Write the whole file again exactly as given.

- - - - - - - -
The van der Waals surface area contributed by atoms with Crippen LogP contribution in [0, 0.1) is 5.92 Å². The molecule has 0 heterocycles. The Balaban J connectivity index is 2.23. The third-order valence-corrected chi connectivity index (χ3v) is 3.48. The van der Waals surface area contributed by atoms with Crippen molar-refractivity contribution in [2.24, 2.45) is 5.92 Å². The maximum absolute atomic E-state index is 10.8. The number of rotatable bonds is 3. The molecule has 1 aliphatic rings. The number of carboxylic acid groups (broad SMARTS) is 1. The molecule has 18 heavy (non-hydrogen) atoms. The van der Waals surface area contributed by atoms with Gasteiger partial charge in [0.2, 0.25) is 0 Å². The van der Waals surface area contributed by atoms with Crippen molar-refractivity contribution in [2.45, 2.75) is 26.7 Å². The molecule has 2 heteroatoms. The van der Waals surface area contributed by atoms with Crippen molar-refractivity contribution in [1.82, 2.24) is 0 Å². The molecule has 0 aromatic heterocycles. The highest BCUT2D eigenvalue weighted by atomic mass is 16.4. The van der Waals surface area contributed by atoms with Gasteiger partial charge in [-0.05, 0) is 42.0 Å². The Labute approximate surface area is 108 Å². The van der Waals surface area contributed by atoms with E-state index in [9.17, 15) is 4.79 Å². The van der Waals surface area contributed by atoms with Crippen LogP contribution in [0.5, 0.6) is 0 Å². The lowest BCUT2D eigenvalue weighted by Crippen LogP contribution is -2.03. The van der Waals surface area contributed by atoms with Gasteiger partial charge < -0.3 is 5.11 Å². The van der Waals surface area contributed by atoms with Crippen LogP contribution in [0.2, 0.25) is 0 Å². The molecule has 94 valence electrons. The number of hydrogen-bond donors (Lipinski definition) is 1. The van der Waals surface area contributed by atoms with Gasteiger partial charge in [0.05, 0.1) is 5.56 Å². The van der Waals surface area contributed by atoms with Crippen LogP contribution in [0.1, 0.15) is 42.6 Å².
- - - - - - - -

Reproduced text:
The van der Waals surface area contributed by atoms with Crippen LogP contribution in [0, 0.1) is 5.92 Å². The molecule has 0 heterocycles. The Balaban J connectivity index is 2.23. The third-order valence-corrected chi connectivity index (χ3v) is 3.48. The van der Waals surface area contributed by atoms with Crippen molar-refractivity contribution in [2.24, 2.45) is 5.92 Å². The maximum absolute atomic E-state index is 10.8. The number of rotatable bonds is 3. The molecule has 1 aliphatic rings. The number of carboxylic acid groups (broad SMARTS) is 1. The molecule has 18 heavy (non-hydrogen) atoms. The van der Waals surface area contributed by atoms with Gasteiger partial charge in [0.2, 0.25) is 0 Å². The van der Waals surface area contributed by atoms with Crippen molar-refractivity contribution in [2.45, 2.75) is 26.7 Å². The molecule has 2 heteroatoms. The van der Waals surface area contributed by atoms with Crippen molar-refractivity contribution in [1.82, 2.24) is 0 Å². The molecule has 0 aromatic heterocycles. The highest BCUT2D eigenvalue weighted by atomic mass is 16.4. The van der Waals surface area contributed by atoms with Gasteiger partial charge in [-0.05, 0) is 42.0 Å². The Labute approximate surface area is 108 Å². The van der Waals surface area contributed by atoms with E-state index in [9.17, 15) is 4.79 Å². The van der Waals surface area contributed by atoms with Crippen LogP contribution in [0.5, 0.6) is 0 Å². The lowest BCUT2D eigenvalue weighted by Crippen LogP contribution is -2.03. The van der Waals surface area contributed by atoms with Gasteiger partial charge < -0.3 is 5.11 Å². The van der Waals surface area contributed by atoms with Crippen LogP contribution in [0.2, 0.25) is 0 Å². The molecule has 94 valence electrons. The number of hydrogen-bond donors (Lipinski definition) is 1. The van der Waals surface area contributed by atoms with Gasteiger partial charge in [0.05, 0.1) is 5.56 Å². The van der Waals surface area contributed by atoms with Crippen LogP contribution in [0.1, 0.15) is 42.6 Å².